It may sound obvious or trivial but a significant number of injectors don’t know how to clean aesthetics patients’ faces properly.
This underrated, vital step in minimising the risk of infection is often overlooked. Remember doing a half-hearted job, rather than giving this critical part of the treatment process due attention, could cause a lot of concern later. Potential issues include infection, abscess and nodules.
So, to start the New Year off, we’re going back to basics. Here we explain why clinically cleaning aesthetics patients’ faces properly is so important, and how to do a thorough job….
Why your patients should have a thoroughly clean face prior to treatment
1) Makeup can harbour all kinds of bacteria. Injecting through make up increases the risk of infection as you transfer this into the injection site of a filler implant. Individual ingredients also vary. These can introduce foreign body material into the skin, setting up inflammatory processes, such as granuloma formation.
Another important point here is to never inject through makeup pencil marks you may use to plan treatments. Dipping the pencil in some antiseptic before use and wiping the application end on a sterile gauze helps these pencils clean.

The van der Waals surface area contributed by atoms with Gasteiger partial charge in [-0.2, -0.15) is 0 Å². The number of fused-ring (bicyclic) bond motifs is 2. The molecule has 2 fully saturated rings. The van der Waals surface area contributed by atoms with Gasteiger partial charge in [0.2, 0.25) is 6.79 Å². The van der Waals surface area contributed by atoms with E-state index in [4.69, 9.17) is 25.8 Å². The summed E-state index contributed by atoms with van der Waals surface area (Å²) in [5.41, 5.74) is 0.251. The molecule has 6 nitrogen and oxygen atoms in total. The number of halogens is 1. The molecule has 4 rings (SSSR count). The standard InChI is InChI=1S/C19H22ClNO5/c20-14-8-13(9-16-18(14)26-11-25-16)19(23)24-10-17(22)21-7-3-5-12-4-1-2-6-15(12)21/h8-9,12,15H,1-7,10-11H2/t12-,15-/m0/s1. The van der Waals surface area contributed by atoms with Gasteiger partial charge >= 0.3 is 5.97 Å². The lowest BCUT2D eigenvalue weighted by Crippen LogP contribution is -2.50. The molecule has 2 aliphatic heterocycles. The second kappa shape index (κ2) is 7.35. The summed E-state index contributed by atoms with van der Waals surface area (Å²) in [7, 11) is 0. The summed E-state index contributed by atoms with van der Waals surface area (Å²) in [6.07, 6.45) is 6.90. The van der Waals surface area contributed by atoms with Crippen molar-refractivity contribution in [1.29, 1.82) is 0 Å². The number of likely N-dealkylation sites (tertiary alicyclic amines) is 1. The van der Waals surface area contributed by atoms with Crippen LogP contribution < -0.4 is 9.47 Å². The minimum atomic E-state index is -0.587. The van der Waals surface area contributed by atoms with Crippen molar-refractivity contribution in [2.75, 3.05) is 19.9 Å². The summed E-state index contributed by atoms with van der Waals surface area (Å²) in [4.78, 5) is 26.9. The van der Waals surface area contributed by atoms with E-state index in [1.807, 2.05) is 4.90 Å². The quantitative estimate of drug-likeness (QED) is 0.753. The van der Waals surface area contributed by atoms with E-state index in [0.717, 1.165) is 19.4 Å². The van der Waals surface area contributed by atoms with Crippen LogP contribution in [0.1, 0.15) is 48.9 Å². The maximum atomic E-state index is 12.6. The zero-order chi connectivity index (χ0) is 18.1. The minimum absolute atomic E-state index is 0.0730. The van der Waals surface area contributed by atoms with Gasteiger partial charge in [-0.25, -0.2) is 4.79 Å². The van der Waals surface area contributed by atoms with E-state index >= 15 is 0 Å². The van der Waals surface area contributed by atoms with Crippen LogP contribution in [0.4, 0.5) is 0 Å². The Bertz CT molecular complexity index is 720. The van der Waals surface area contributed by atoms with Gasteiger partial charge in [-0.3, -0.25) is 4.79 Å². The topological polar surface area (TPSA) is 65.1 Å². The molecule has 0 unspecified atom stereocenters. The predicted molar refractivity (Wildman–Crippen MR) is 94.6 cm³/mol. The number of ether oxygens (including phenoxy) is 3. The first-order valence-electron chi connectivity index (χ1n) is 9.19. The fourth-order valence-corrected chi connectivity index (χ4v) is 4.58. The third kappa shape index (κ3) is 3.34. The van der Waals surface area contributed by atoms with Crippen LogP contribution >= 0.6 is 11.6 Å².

2) Environmental pollution – from exhaust fumes to dust in the air, deposits on skin – change and increase the microbiome on the skin. This can leave the face dirty. As with makeup, injecting through this layer of grime is unsafe as it raises the chance of infection.
3) You want the area you’re injecting to be as clean as possible. By the time the patient has got to you, their face will have been exposed to at least one of the two elements outlined above. Additionally, their skin will have produced oil and sweat which will need removing prior to treatment.
How to clean your patient’s face meticulously
Harley Academy’s director of education, Dr Kalpna Pindolia notes, “Cleaning the face takes longer than the injecting sometimes. Infection prevention is key, especially as modern makeup becomes harder to remove!”
“An extensive clean is required for cannula use in particular,” she advises. “As even an inadvertent touch of the tip on the skin could introduce bacteria under the skin with subsequent use.”